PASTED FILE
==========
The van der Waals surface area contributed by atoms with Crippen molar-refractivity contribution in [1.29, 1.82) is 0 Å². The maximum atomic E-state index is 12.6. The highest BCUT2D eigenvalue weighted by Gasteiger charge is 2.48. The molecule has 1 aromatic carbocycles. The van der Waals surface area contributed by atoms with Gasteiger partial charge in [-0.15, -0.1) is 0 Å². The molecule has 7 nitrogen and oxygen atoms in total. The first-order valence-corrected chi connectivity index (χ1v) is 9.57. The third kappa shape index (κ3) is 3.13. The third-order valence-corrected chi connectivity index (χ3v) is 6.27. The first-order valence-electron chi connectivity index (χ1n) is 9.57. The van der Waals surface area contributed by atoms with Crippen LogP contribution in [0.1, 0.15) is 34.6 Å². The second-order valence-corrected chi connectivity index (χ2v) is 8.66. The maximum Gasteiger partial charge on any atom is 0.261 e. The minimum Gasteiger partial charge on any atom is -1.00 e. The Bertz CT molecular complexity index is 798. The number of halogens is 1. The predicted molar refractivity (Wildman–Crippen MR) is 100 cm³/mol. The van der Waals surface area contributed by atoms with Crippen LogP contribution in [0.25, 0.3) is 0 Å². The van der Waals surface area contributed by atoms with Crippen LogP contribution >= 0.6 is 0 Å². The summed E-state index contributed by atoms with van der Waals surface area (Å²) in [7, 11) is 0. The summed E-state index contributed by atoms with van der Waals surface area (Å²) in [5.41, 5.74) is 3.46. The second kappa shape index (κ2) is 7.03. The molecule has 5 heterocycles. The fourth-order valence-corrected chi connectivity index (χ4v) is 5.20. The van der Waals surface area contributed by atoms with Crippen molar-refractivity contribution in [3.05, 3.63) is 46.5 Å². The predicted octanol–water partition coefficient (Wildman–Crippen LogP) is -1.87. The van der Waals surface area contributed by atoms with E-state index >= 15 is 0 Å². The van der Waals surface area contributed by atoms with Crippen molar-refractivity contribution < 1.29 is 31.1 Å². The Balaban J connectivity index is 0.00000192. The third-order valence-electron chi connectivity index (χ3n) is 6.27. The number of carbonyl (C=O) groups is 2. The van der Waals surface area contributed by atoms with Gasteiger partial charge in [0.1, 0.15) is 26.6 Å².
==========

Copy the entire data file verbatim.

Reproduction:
The van der Waals surface area contributed by atoms with Crippen molar-refractivity contribution in [1.29, 1.82) is 0 Å². The maximum atomic E-state index is 12.6. The highest BCUT2D eigenvalue weighted by Gasteiger charge is 2.48. The molecule has 1 aromatic carbocycles. The van der Waals surface area contributed by atoms with Gasteiger partial charge in [-0.15, -0.1) is 0 Å². The molecule has 7 nitrogen and oxygen atoms in total. The first-order valence-corrected chi connectivity index (χ1v) is 9.57. The third kappa shape index (κ3) is 3.13. The third-order valence-corrected chi connectivity index (χ3v) is 6.27. The first-order valence-electron chi connectivity index (χ1n) is 9.57. The van der Waals surface area contributed by atoms with Crippen LogP contribution in [0.1, 0.15) is 34.6 Å². The second-order valence-corrected chi connectivity index (χ2v) is 8.66. The maximum Gasteiger partial charge on any atom is 0.261 e. The minimum Gasteiger partial charge on any atom is -1.00 e. The Bertz CT molecular complexity index is 798. The number of halogens is 1. The predicted molar refractivity (Wildman–Crippen MR) is 100 cm³/mol. The van der Waals surface area contributed by atoms with Crippen LogP contribution in [0.25, 0.3) is 0 Å². The van der Waals surface area contributed by atoms with Crippen LogP contribution >= 0.6 is 0 Å². The summed E-state index contributed by atoms with van der Waals surface area (Å²) in [7, 11) is 0. The summed E-state index contributed by atoms with van der Waals surface area (Å²) in [5.41, 5.74) is 3.46. The second kappa shape index (κ2) is 7.03. The molecule has 5 heterocycles. The fourth-order valence-corrected chi connectivity index (χ4v) is 5.20. The van der Waals surface area contributed by atoms with Crippen molar-refractivity contribution in [3.05, 3.63) is 46.5 Å². The predicted octanol–water partition coefficient (Wildman–Crippen LogP) is -1.87. The van der Waals surface area contributed by atoms with E-state index >= 15 is 0 Å². The van der Waals surface area contributed by atoms with Crippen molar-refractivity contribution < 1.29 is 31.1 Å². The Balaban J connectivity index is 0.00000192. The third-order valence-electron chi connectivity index (χ3n) is 6.27. The number of carbonyl (C=O) groups is 2. The van der Waals surface area contributed by atoms with Gasteiger partial charge in [0.1, 0.15) is 26.6 Å².